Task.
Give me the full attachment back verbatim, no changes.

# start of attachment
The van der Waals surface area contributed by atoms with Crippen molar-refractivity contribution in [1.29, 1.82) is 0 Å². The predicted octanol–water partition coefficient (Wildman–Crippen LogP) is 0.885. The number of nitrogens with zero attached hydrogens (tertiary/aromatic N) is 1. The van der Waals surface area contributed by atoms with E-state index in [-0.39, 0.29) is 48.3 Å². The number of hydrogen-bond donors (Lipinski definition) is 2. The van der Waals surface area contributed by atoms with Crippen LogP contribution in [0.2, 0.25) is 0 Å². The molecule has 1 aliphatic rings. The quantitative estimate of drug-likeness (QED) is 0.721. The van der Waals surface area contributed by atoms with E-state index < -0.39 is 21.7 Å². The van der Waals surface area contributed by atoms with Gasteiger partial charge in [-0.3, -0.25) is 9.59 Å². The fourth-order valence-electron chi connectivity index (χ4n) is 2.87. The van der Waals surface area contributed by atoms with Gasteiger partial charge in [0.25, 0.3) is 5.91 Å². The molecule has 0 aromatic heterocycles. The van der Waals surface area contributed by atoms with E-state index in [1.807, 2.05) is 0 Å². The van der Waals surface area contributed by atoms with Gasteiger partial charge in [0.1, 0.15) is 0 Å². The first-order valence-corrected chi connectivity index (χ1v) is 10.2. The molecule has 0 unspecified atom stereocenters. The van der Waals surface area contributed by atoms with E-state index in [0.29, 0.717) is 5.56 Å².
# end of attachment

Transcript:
The van der Waals surface area contributed by atoms with Crippen molar-refractivity contribution in [1.29, 1.82) is 0 Å². The predicted octanol–water partition coefficient (Wildman–Crippen LogP) is 0.885. The number of nitrogens with zero attached hydrogens (tertiary/aromatic N) is 1. The van der Waals surface area contributed by atoms with E-state index in [-0.39, 0.29) is 48.3 Å². The number of hydrogen-bond donors (Lipinski definition) is 2. The van der Waals surface area contributed by atoms with Crippen LogP contribution in [0.2, 0.25) is 0 Å². The molecule has 1 aliphatic rings. The quantitative estimate of drug-likeness (QED) is 0.721. The van der Waals surface area contributed by atoms with E-state index < -0.39 is 21.7 Å². The van der Waals surface area contributed by atoms with Gasteiger partial charge in [-0.3, -0.25) is 9.59 Å². The fourth-order valence-electron chi connectivity index (χ4n) is 2.87. The van der Waals surface area contributed by atoms with Gasteiger partial charge in [0.25, 0.3) is 5.91 Å². The molecule has 0 aromatic heterocycles. The van der Waals surface area contributed by atoms with E-state index in [1.807, 2.05) is 0 Å². The van der Waals surface area contributed by atoms with Gasteiger partial charge in [0.1, 0.15) is 0 Å². The first-order valence-corrected chi connectivity index (χ1v) is 10.2. The molecule has 0 unspecified atom stereocenters. The van der Waals surface area contributed by atoms with E-state index in [0.29, 0.717) is 5.56 Å².